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June 19, 2017

Love Might Be Written in the Stars in Compelling Constellations

by Patrick Hurley

By Patrick Hurley

The contrast between the fractured theoretical and the temporal hinges upon the smallest of variables, and is reliant on the infinite number of possibilities that determine the course of one’s life.  How then can we justify the experiences we have as being the only possible actualities in a universe filled with alternatives?


Photo by Chris Whitaker

Constellations, a play by Nick Payne, playing now at the Geffen Playhouse, takes the complexities of string theory, most specifically the theory of the multiverse, and whittles it down into a love story wherein the smallest change in the smallest way, something as simple as the different pronunciation of a single word, has life altering effects. It suggests that experience, in this case love, is not subject to time, because time is not a thing that actually exists, and instead asks us to accept that love is a totality in and of itself and whether we experience it for a moment or a lifetime doesn’t actually matter. We get the time we get for each experience, and this play is oddly optimistic in it’s tragic unfolding because there is an argument that we should ignore how much time we get to share with someone we love, and instead focus on the fact that time is artificial, and whether in this universe or a parallel one, things are not necessarily over. And yet, it’s also saying, we get the time we get, no more, no less. Free will is a man made construct meant to comfort those of us who shrill at the prospect of considering our existence to be nothing more than a physical phenomenon, a cosmic mistake that generated a clump of cells that would evolve into a being with a prefrontal cortex, thus making self awareness a curse that drives human beings to find an answer to the question that is our existence.

Constellations is a beautifully simple, and intellectual play that allows some breathing room for greater interpretation because it doesn’t try to answer any big questions, it instead smartly presents us with a hypothetical. Marianne (Ginnifer Goodwin) and Roland (Allen Leech) meet at a barbecue one day, and we watch their relationship evolve in a series of alternate universes. Scenes move rapidly, with a dreamlike quality where pieces of furniture slide in and out and clusters of white balloon-like lights are suspended overhead and change color to indicate different realities. Scene after scene we are presented with a terrific example of repetition and revision, where audiences are challenged to assess not only the meaning of language, but also the traditional story arc. Through the use of a spiraling timeline alongside a plethora of repetitions, this play has the expressive quality of a piece of music.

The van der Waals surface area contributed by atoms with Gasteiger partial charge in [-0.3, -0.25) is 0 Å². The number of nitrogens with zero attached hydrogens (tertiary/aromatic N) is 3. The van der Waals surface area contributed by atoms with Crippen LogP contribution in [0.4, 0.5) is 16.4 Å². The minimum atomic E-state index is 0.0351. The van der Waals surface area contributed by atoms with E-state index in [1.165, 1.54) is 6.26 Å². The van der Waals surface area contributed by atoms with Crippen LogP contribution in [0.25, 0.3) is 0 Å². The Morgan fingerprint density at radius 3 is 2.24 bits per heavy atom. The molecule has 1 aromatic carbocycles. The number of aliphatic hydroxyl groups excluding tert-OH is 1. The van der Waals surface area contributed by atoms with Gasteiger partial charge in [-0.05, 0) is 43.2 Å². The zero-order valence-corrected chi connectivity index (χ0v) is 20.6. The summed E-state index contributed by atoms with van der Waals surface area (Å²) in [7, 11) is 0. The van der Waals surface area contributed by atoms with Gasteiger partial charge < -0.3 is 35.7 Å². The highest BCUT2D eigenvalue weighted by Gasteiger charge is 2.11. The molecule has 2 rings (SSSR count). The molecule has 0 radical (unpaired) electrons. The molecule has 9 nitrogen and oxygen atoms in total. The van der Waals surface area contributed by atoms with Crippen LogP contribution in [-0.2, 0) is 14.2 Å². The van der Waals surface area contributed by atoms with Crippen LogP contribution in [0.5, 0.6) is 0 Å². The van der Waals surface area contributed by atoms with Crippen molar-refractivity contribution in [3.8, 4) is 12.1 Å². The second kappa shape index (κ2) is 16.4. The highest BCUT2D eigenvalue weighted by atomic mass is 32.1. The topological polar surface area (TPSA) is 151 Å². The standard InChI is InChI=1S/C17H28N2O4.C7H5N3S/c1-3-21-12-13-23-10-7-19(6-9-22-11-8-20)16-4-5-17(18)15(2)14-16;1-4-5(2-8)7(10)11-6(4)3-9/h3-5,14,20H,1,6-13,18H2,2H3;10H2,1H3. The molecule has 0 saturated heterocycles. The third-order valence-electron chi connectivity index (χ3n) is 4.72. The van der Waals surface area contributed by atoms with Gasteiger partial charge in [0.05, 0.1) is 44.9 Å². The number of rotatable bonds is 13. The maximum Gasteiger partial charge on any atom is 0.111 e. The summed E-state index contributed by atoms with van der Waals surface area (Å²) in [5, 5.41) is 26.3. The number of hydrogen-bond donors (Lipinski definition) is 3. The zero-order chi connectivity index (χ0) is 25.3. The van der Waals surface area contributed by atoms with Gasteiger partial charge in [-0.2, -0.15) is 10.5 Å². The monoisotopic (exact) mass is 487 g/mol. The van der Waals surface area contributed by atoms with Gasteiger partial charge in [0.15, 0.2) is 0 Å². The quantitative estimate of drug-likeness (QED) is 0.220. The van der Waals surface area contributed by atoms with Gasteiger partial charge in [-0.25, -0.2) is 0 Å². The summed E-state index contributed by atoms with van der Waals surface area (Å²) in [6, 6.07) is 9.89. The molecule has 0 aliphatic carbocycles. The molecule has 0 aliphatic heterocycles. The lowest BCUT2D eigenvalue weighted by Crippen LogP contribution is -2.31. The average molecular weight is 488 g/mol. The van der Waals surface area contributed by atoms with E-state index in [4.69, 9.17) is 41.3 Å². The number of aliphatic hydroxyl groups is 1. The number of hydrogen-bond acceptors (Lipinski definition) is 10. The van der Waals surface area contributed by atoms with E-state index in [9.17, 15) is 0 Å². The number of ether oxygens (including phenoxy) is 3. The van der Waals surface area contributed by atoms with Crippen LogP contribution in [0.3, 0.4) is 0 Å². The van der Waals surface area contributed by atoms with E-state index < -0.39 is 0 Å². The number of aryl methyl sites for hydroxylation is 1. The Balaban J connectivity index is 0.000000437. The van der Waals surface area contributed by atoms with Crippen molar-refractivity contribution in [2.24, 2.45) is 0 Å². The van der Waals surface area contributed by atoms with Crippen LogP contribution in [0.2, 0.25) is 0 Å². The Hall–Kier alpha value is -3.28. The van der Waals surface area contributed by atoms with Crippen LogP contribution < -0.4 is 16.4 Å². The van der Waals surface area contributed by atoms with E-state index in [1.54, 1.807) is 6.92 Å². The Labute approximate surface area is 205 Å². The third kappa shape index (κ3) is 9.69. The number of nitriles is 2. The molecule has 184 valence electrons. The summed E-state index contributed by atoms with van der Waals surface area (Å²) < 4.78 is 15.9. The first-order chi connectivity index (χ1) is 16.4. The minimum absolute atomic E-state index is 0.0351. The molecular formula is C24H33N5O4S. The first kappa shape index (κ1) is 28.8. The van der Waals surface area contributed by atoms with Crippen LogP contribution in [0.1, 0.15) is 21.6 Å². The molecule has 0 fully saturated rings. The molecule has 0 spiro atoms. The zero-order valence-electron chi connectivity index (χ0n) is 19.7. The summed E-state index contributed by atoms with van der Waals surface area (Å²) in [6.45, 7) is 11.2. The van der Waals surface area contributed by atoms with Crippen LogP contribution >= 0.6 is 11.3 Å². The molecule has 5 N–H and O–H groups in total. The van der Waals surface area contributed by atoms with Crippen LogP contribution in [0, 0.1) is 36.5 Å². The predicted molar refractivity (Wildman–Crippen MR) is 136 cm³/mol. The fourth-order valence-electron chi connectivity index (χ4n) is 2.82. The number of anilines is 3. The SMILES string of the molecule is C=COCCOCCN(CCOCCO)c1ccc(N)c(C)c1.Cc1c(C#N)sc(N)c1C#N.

Photo by Chris Whitaker

Director Giovanna Sardelli deftly holds everything together, and with inventive lighting by designer Lap Chi Chu creates a beautifully heightened world that is completely accessible and absorbing.  Both Allen Leech and Ginnifer Goodwin are exceptional. The convention of repetition is deliciously theatrical, but depends entirely on an actor’s ability to give sometimes four different line readings within a minute, and not only keep them subtle, but also allow us to track them without much effort. And these two actors succeed admirably.

Watching the story unfold in different variations is at once fascinating and completely disheartening, Nick Payne has written a play that feels like a romantic comedy, and yet the larger thematic developments make it also appear to be a problem play. It has the same feel as a political piece wherein the underlying scientific aspects of quantum physics are the idea engine that fuels the narrative. But this is as personal a love story as you can get, so it’s as smartly crafted as it is enjoyable. It will start conversations dependent upon each audience member’s personal experience. To a certain extent, it’s subjective to the viewer, which is sometimes what art must do in order to be seen.  And this absolutely must be seen!


By Nick Payne

Directed by Giovanna Sardelli

Opening Night: Wednesday, June 14, 2017
Closing Night: Sunday, July 16, 2017
Monday                       No performance
Tuesday – Friday         8:00 p.m.
Saturday                      3:00 and 8:00 p.m.
Sunday                        2:00 and 7:00 p.m.
Tickets currently priced at $32.00 – $90.00. Available in person at the Geffen Playhouse box office, by phone at 310.208.5454 or online at Fees may apply.
 Rush tickets for each day’s performance are made available to the general public 30 minutes before show time at the box office. $35.00 General / $10.00 Student
Gil Cates Theater at the Geffen Playhouse
10886 Le Conte Avenue, Los Angeles, CA 90024 

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